According to the sources, South Korea's Financial Services Commission and Financial Supervisory Service are planning to officially notify KB Kookmin Card Co., NH Nonghyup Card Co. and Lotte Card Co. of the business suspension on Monday. The suspension will be effective from Feb. 17, they said.
The latest suspension is the first in 10 years. Finance authorities had restricted operations in 2003 when the firms facing competition issued credit cards indiscriminately without prior screening, leading to massive personal debts by individuals.
Sensitive client data, including personal IDs, bank account numbers, addresses and credit ratings, were leaked from the three companies last month, prompting fears among victims that the information would be used in financial scams.
Around 20 million people are estimated to have been affected from the leak in a country with a population of 50 million.
The three firms will be banned from attracting new clients and will be prohibited from providing card loans and cash advance services, the sources said. Existing clients will not be affected.
The punishment is likely to seriously hurt the card companies which, because of the revolving nature of the industry, need to attract new customers daily to make up for those who withdraw.
Financial authorities said they will also commence a so-called "fast-track suspension" system as of Monday under cooperation with the police to immediately track phone calls suspicious of financial scams.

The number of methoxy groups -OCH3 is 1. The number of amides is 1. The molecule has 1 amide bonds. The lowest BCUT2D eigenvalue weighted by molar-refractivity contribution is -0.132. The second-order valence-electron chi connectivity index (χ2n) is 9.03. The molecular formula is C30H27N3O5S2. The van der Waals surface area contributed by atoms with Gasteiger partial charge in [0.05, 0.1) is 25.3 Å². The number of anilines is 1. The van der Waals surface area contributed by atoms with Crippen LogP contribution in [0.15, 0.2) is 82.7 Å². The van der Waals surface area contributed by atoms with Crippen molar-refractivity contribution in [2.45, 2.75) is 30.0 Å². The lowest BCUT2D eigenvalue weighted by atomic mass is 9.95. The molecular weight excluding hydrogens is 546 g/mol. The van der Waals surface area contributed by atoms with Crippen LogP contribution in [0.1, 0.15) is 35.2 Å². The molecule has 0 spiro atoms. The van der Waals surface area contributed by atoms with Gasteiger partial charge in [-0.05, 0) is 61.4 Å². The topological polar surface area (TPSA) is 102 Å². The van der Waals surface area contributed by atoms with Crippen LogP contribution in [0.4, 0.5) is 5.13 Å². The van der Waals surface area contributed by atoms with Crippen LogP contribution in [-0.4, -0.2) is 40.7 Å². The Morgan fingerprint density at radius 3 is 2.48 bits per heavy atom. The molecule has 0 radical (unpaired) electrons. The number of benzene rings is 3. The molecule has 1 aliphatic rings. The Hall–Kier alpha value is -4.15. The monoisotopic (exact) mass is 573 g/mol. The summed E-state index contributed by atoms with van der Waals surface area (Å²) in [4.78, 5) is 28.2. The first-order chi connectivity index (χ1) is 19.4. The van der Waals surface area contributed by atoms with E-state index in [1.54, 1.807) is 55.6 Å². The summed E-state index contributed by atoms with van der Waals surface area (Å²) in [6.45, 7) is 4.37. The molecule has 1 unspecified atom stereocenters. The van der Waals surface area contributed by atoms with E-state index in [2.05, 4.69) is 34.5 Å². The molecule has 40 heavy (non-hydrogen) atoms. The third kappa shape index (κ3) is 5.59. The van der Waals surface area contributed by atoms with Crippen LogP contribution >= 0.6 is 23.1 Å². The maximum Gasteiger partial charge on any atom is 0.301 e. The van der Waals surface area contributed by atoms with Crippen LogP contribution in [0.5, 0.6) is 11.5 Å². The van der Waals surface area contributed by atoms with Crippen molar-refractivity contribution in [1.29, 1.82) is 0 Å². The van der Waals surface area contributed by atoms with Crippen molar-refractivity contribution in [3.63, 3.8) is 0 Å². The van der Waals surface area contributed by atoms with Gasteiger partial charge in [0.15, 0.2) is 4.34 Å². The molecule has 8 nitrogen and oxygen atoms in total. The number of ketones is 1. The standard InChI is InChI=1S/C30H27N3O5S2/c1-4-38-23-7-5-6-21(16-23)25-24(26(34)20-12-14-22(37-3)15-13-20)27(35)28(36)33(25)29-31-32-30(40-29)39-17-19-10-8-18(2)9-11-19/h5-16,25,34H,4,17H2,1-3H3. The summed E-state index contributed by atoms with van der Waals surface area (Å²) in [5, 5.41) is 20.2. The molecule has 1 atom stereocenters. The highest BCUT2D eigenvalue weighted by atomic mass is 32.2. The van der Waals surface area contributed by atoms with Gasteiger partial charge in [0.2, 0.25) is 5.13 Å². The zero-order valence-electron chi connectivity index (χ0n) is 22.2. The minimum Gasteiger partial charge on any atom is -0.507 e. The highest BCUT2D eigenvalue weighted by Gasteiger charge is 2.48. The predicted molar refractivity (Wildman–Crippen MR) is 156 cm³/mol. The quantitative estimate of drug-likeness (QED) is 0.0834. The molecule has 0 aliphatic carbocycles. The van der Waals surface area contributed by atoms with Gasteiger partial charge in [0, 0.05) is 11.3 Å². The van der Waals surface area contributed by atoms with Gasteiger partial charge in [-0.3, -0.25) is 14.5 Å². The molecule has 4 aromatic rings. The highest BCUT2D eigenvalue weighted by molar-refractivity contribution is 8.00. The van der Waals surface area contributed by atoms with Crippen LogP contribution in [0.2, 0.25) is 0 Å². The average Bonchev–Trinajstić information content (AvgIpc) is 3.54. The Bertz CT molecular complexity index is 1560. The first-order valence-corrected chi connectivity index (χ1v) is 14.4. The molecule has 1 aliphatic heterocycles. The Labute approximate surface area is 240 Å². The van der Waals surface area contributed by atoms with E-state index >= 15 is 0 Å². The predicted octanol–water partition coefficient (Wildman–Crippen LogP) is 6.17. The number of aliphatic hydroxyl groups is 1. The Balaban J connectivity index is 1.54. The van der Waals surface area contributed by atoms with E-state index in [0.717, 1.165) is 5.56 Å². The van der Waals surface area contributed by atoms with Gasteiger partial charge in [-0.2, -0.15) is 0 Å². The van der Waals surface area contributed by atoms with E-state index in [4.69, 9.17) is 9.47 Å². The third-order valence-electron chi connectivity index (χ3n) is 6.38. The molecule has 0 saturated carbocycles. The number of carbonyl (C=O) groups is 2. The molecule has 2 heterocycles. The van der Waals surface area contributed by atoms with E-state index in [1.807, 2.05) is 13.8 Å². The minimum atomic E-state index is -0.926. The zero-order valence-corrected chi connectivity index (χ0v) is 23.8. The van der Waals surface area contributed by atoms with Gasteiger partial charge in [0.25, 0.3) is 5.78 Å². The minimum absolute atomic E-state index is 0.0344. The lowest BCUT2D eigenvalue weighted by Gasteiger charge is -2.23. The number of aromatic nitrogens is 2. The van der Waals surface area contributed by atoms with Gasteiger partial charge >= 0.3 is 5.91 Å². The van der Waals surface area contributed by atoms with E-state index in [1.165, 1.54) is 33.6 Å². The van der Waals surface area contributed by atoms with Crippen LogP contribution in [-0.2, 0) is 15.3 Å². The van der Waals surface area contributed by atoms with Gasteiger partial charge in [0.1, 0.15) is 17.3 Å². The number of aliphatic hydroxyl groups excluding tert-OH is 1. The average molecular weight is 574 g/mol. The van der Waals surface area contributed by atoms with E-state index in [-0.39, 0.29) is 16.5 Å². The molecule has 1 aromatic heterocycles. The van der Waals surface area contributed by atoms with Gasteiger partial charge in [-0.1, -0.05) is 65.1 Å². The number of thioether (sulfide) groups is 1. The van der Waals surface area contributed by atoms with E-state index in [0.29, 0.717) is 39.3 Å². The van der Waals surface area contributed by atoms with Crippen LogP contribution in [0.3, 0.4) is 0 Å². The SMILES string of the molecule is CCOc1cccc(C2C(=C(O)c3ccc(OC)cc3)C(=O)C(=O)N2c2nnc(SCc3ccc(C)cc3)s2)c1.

Online bank transactions above 1 million won will be subject to additional identification and confirmation procedures through March, a tighter monitoring from the current 3 million won.
Investigators have said that the stolen information has not been circulated and the culprits were caught before the data were handed over to scammers, but they failed to calm fears. Some 6.12 million people have canceled or applied for new credits cards as of Saturday since the revelation of the leaks on Jan. 19.
Sources said the firms' CEOs will likely be punished toward the end of this month after determining the degree of their accountability.
The financial regulators are also reviewing punitive measures against the local unit of Standard Chartered Bank and Citibank, as personal data of some 130,000 customers were leaked in December.
"Despite the recent case now coming under control, South Koreans are still concerned over the illegal circulation and gathering of private information," FSC chairman Shin Je-yoon said. "We need to take this crisis as an opportunity to reorganize the personal data management systems in financial firms." (Yonhap News)